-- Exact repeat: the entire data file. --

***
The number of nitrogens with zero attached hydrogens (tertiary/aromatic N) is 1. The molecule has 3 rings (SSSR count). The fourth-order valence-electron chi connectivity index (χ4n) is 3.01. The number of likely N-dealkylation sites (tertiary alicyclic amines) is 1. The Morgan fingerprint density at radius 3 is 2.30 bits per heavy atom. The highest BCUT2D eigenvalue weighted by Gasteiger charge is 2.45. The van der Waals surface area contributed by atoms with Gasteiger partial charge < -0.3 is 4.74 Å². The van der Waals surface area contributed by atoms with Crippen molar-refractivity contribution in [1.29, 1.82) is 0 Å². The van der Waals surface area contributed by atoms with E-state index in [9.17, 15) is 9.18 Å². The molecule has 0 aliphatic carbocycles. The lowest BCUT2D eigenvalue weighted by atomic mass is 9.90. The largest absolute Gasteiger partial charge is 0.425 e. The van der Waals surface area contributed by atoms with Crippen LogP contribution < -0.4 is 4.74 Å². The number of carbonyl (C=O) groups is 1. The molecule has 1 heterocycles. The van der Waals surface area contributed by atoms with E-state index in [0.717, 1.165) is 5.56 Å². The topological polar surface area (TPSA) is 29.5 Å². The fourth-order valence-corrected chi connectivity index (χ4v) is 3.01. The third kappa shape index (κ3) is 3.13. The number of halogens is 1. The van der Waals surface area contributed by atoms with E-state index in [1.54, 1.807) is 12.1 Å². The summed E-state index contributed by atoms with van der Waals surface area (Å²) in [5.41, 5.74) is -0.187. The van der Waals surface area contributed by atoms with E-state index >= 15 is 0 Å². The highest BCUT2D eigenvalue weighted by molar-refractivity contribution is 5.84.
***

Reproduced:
The number of nitrogens with zero attached hydrogens (tertiary/aromatic N) is 1. The molecule has 3 rings (SSSR count). The fourth-order valence-electron chi connectivity index (χ4n) is 3.01. The number of likely N-dealkylation sites (tertiary alicyclic amines) is 1. The Morgan fingerprint density at radius 3 is 2.30 bits per heavy atom. The highest BCUT2D eigenvalue weighted by Gasteiger charge is 2.45. The van der Waals surface area contributed by atoms with Gasteiger partial charge < -0.3 is 4.74 Å². The van der Waals surface area contributed by atoms with Crippen molar-refractivity contribution in [1.29, 1.82) is 0 Å². The van der Waals surface area contributed by atoms with E-state index in [9.17, 15) is 9.18 Å². The molecule has 0 aliphatic carbocycles. The lowest BCUT2D eigenvalue weighted by atomic mass is 9.90. The largest absolute Gasteiger partial charge is 0.425 e. The van der Waals surface area contributed by atoms with Crippen LogP contribution < -0.4 is 4.74 Å². The number of carbonyl (C=O) groups is 1. The molecule has 1 heterocycles. The van der Waals surface area contributed by atoms with E-state index in [0.717, 1.165) is 5.56 Å². The topological polar surface area (TPSA) is 29.5 Å². The fourth-order valence-corrected chi connectivity index (χ4v) is 3.01. The third kappa shape index (κ3) is 3.13. The number of halogens is 1. The van der Waals surface area contributed by atoms with E-state index in [1.54, 1.807) is 12.1 Å². The summed E-state index contributed by atoms with van der Waals surface area (Å²) in [5.41, 5.74) is -0.187. The van der Waals surface area contributed by atoms with E-state index >= 15 is 0 Å². The highest BCUT2D eigenvalue weighted by molar-refractivity contribution is 5.84.